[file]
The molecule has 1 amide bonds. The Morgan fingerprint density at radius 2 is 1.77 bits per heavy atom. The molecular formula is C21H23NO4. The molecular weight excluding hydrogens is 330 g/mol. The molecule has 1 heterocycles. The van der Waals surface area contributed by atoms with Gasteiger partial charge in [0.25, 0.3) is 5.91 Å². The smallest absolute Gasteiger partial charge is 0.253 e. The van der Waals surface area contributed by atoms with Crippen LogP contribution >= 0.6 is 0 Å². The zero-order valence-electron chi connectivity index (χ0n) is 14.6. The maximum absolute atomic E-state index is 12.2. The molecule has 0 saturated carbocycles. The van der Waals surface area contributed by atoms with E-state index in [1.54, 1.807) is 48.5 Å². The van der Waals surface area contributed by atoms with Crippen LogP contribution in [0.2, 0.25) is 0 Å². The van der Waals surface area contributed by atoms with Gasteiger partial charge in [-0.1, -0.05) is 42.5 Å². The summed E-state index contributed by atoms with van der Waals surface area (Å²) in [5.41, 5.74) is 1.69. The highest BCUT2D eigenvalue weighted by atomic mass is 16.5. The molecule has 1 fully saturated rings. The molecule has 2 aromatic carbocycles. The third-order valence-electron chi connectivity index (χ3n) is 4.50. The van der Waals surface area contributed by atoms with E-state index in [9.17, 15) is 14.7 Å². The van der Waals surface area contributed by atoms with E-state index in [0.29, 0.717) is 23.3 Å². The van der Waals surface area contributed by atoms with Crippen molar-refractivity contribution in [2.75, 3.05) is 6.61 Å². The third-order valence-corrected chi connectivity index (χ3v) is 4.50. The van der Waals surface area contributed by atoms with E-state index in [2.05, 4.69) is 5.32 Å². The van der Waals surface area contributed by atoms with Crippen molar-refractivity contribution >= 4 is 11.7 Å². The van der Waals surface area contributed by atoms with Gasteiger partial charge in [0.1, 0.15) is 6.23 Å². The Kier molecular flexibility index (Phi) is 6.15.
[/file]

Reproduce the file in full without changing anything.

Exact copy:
The molecule has 1 amide bonds. The Morgan fingerprint density at radius 2 is 1.77 bits per heavy atom. The molecular formula is C21H23NO4. The molecular weight excluding hydrogens is 330 g/mol. The molecule has 1 heterocycles. The van der Waals surface area contributed by atoms with Gasteiger partial charge in [0.25, 0.3) is 5.91 Å². The smallest absolute Gasteiger partial charge is 0.253 e. The van der Waals surface area contributed by atoms with Crippen LogP contribution >= 0.6 is 0 Å². The zero-order valence-electron chi connectivity index (χ0n) is 14.6. The maximum absolute atomic E-state index is 12.2. The molecule has 0 saturated carbocycles. The van der Waals surface area contributed by atoms with E-state index in [1.54, 1.807) is 48.5 Å². The van der Waals surface area contributed by atoms with Crippen LogP contribution in [0.2, 0.25) is 0 Å². The van der Waals surface area contributed by atoms with Gasteiger partial charge in [-0.1, -0.05) is 42.5 Å². The summed E-state index contributed by atoms with van der Waals surface area (Å²) in [5.41, 5.74) is 1.69. The highest BCUT2D eigenvalue weighted by atomic mass is 16.5. The molecule has 1 fully saturated rings. The molecule has 2 aromatic carbocycles. The third-order valence-electron chi connectivity index (χ3n) is 4.50. The van der Waals surface area contributed by atoms with E-state index in [9.17, 15) is 14.7 Å². The van der Waals surface area contributed by atoms with E-state index in [0.29, 0.717) is 23.3 Å². The van der Waals surface area contributed by atoms with Crippen molar-refractivity contribution in [2.75, 3.05) is 6.61 Å². The third-order valence-corrected chi connectivity index (χ3v) is 4.50. The van der Waals surface area contributed by atoms with E-state index in [2.05, 4.69) is 5.32 Å². The van der Waals surface area contributed by atoms with Crippen molar-refractivity contribution >= 4 is 11.7 Å². The van der Waals surface area contributed by atoms with Gasteiger partial charge in [0.1, 0.15) is 6.23 Å². The Kier molecular flexibility index (Phi) is 6.15.